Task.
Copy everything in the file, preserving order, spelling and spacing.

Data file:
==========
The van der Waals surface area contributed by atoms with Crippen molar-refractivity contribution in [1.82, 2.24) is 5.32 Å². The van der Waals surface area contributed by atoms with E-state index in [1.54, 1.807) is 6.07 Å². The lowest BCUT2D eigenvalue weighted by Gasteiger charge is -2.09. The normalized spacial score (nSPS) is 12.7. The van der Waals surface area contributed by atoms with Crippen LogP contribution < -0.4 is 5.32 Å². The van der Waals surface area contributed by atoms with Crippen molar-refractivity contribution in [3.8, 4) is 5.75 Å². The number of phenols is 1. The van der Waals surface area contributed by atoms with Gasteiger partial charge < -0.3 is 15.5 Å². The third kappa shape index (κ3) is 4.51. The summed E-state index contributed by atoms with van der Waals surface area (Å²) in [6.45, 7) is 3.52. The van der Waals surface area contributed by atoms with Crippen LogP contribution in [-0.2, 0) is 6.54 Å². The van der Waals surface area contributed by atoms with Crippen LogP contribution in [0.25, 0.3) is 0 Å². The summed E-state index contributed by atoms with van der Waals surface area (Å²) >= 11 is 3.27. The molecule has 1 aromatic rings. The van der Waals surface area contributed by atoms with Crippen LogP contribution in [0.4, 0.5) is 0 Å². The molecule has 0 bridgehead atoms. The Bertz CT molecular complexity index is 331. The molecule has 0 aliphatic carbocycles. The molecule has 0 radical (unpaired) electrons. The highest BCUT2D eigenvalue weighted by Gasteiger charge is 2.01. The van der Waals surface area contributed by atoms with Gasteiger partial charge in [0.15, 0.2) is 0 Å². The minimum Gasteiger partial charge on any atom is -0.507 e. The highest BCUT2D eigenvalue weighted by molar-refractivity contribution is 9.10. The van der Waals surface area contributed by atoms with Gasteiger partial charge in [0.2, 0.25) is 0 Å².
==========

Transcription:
The van der Waals surface area contributed by atoms with Crippen molar-refractivity contribution in [1.82, 2.24) is 5.32 Å². The van der Waals surface area contributed by atoms with E-state index in [1.54, 1.807) is 6.07 Å². The lowest BCUT2D eigenvalue weighted by Gasteiger charge is -2.09. The normalized spacial score (nSPS) is 12.7. The van der Waals surface area contributed by atoms with Crippen LogP contribution < -0.4 is 5.32 Å². The van der Waals surface area contributed by atoms with Crippen molar-refractivity contribution in [3.8, 4) is 5.75 Å². The number of phenols is 1. The van der Waals surface area contributed by atoms with Gasteiger partial charge < -0.3 is 15.5 Å². The third kappa shape index (κ3) is 4.51. The summed E-state index contributed by atoms with van der Waals surface area (Å²) in [6.45, 7) is 3.52. The van der Waals surface area contributed by atoms with Crippen LogP contribution in [-0.2, 0) is 6.54 Å². The van der Waals surface area contributed by atoms with Crippen LogP contribution in [0.25, 0.3) is 0 Å². The summed E-state index contributed by atoms with van der Waals surface area (Å²) >= 11 is 3.27. The molecule has 1 aromatic rings. The van der Waals surface area contributed by atoms with Crippen LogP contribution in [0.4, 0.5) is 0 Å². The molecule has 0 bridgehead atoms. The Bertz CT molecular complexity index is 331. The molecule has 0 aliphatic carbocycles. The molecule has 0 radical (unpaired) electrons. The highest BCUT2D eigenvalue weighted by Gasteiger charge is 2.01. The van der Waals surface area contributed by atoms with Gasteiger partial charge in [0.15, 0.2) is 0 Å². The minimum Gasteiger partial charge on any atom is -0.507 e. The highest BCUT2D eigenvalue weighted by molar-refractivity contribution is 9.10. The van der Waals surface area contributed by atoms with Gasteiger partial charge in [0.2, 0.25) is 0 Å².